While many leading organisations have formal mentoring programmes, many others encourage their people to become involved in mentoring initiatives outside the office because they recognise its value to them and to the organisation.

Mentoring and coaching are often used interchangeably and there are a number of similarities. At its heart mentoring is a two-way, mutually beneficial learning relationship where the mentor shares their knowledge and experience to support the other person (the mentee). The relationship is one of mutual trust and support and the learning environment tends to be low pressure.  

So, what are some of the benefits?

For mentors and mentees 

In companies, mentors are typically experienced employees in leadership roles, although not necessarily senior managers. They're role models. Mentees are typically those above a particular grade and/or those identified as key performers and future leaders. And, of course, senior business leaders have their own mentors (sometimes more than one) as well as mentoring others. 

Benefits of a mentoring relationship include:-

  •  Sharing the mentor's knowledge and experience of the organisation and sector, the key decision makers and processes and the political context. 

  •  The opportunity for the mentee to speak openly about their plans, strategies, problems and difficulties, in a safe, confidential context and to receive honest, clear feedback and advice.

  •  The potential to raise issues beyond the work context because the boundaries are rarely black and white.

  •  The opportunity for plans and ideas to be tested, challenged and revised.

  •  Developing leadership skills – in both parties. A good mentor is an excellent listener, sets ground rules and acts in a way that reflects the culture and values of the organisation. The mentee  should be prepared to work at the relationship as mentoring is not a 'soft option'.
     
  •  Promoting good communication skills, particularly listening.    

For the Company

Running formal mentorship programmes, or simply encouraging people to get involved in mentoring in some capacity, is likely to have a number of benefits for the organisation.

Examples include:-

  • Developing leadership skills among the mentoring community.

  • Promoting wider understanding of the organisation and of its culture and values.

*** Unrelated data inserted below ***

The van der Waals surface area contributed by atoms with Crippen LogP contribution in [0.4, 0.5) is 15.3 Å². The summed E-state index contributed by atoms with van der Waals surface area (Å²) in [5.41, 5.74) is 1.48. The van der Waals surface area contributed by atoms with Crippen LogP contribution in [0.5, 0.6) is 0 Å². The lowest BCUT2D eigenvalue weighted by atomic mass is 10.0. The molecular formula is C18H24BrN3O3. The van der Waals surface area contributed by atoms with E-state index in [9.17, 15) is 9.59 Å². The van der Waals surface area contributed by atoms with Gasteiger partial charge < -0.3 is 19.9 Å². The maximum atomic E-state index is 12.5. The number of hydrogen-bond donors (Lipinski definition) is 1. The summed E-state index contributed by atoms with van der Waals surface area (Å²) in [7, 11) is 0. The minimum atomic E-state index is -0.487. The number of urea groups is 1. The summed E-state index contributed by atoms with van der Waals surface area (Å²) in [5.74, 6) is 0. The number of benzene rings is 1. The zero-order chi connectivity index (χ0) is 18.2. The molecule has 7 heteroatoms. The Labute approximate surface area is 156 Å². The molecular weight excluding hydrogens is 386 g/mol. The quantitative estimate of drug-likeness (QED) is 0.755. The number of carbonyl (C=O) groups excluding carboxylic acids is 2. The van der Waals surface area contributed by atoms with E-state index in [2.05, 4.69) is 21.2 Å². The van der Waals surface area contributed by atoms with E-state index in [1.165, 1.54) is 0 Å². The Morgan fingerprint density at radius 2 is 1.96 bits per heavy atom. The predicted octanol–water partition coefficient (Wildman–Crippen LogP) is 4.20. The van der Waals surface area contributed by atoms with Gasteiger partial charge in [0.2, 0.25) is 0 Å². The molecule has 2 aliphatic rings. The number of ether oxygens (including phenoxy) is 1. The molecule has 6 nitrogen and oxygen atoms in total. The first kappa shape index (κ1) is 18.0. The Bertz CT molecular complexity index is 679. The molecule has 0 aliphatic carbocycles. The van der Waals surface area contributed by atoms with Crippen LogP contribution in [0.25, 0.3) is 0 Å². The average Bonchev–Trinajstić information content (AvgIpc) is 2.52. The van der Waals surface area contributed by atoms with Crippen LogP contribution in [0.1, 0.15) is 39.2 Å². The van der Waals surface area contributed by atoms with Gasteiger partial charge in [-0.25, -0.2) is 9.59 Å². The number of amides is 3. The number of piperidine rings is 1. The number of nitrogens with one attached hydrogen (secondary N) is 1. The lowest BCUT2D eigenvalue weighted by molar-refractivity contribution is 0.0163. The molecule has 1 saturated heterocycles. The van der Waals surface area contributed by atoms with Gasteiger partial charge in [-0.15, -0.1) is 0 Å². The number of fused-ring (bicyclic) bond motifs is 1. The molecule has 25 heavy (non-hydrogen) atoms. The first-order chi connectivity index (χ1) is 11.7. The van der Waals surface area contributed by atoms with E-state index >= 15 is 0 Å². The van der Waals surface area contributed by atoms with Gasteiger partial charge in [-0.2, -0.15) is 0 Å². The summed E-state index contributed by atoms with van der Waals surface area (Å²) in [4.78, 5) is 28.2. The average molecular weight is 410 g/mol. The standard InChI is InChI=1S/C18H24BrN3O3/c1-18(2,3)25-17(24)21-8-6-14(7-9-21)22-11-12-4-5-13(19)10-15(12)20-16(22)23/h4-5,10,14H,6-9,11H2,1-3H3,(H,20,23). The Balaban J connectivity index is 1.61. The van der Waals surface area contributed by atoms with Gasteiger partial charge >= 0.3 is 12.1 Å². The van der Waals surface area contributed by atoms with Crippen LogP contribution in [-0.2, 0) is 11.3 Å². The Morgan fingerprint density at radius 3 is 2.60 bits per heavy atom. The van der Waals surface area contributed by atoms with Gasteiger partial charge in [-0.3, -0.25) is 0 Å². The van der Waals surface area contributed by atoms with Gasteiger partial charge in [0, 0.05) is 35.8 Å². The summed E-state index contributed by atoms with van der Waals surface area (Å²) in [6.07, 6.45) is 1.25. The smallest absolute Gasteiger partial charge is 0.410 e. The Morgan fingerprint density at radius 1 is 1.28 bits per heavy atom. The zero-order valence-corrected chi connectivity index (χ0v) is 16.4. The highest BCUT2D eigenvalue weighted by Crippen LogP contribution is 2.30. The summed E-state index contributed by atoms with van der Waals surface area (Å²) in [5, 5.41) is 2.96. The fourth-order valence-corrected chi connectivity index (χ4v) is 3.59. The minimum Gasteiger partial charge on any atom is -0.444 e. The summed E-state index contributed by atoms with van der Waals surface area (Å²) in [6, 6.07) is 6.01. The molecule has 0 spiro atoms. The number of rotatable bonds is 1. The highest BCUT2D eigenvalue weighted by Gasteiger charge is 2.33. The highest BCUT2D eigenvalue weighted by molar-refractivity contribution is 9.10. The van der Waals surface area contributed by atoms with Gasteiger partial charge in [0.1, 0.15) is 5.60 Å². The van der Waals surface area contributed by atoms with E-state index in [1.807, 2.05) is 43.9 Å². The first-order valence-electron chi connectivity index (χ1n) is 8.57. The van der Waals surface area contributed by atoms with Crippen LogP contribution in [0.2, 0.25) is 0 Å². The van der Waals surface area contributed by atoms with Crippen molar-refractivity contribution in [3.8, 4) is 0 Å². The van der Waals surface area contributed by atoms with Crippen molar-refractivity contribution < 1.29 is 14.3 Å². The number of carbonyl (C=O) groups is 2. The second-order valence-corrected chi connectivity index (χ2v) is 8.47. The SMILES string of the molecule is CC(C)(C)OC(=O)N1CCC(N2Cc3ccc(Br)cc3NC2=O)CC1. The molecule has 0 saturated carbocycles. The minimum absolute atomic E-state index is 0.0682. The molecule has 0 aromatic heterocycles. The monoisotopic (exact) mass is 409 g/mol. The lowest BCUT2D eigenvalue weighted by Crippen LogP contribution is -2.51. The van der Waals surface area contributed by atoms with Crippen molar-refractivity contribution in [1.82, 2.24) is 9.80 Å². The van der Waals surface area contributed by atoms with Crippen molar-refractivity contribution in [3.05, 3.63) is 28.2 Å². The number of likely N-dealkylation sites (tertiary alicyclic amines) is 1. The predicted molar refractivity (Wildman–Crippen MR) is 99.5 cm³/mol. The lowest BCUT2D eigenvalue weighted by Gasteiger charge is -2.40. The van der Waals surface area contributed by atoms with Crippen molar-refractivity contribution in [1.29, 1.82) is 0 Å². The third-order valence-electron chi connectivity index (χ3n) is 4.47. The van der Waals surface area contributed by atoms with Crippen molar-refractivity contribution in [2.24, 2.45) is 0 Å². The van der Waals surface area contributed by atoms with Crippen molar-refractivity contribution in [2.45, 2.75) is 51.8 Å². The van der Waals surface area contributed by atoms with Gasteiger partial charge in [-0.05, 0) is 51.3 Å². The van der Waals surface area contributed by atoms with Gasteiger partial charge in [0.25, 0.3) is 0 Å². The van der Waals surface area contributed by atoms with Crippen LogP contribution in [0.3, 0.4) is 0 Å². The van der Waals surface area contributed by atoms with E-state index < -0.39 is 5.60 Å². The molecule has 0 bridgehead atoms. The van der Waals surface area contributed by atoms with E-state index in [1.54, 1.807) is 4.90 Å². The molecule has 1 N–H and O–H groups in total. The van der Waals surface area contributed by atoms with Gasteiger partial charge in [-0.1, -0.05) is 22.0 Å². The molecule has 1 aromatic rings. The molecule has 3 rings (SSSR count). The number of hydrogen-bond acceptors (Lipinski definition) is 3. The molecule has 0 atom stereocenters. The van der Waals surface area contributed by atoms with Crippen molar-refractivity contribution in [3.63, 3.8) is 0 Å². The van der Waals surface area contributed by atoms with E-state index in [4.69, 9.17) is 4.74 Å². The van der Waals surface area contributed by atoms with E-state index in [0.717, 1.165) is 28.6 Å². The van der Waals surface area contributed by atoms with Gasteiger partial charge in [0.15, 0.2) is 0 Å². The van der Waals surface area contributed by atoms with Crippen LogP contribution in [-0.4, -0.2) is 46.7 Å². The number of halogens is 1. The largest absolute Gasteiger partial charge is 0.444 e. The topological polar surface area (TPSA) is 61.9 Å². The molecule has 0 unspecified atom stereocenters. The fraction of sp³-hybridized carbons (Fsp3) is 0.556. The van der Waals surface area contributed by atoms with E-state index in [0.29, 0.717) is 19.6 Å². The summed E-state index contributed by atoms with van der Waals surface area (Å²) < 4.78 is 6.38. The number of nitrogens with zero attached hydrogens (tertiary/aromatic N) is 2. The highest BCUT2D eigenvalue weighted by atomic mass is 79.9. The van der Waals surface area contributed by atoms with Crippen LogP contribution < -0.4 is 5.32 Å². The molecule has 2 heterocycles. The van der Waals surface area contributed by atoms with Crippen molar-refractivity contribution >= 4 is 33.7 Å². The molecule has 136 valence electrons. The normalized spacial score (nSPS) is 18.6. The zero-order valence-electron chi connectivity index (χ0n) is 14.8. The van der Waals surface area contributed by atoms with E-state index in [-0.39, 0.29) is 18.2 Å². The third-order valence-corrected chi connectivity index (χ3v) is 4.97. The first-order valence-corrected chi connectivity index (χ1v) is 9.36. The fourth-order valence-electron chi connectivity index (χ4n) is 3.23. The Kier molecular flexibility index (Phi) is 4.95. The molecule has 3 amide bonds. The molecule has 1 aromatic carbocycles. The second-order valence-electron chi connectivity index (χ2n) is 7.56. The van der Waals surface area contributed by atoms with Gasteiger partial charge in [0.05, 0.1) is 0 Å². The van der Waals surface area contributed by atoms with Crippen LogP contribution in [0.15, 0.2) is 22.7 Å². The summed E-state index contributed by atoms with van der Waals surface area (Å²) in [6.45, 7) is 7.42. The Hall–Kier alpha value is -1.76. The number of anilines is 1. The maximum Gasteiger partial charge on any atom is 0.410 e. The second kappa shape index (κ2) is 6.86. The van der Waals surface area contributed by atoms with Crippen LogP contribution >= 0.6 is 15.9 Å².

• Promoting and supporting diversity. Mentoring has been cited as a key way to improve diversity at senior levels in companies.

  • Promoting good networks and a collaborative culture.

  • Helping unleash untapped potential and re-energise careers.

  • Supporting recruitment, induction and retention.

  • Supporting a learning, listening and feedback culture.

  • Enhancing job satisfaction.

Reverse mentoring

While mentoring is recognised and used as a two-way process, the traditional model tends to pair an experienced mentor with a less experienced mentee. However, this may not be appropriate in all areas, particularly in relation to technology and social media. Here junior colleagues may have better and more up to the minute skills which is very useful for them to share. This gives junior employees the opportunity to act as a mentor and pass on particular skills and experience to more senior colleagues.     

Conclusion

The benefits of mentoring are clear and it's certainly worthwhile pursuing opportunities to act as a mentor or to be mentored. For employees it can be a really useful and enjoyable way to develop existing skills and build new ones, establish strong and effective networks and support their career development. For organisations mentoring can support a learning and development culture, improve the sharing of knowledge and expertise and promote a diverse working environment.    

References

  • The Mentoring Foundation
  • The Aspire Foundation
  • Prince's Trust
  • The Law Society
  • The Cherie Blair Foundation For Women
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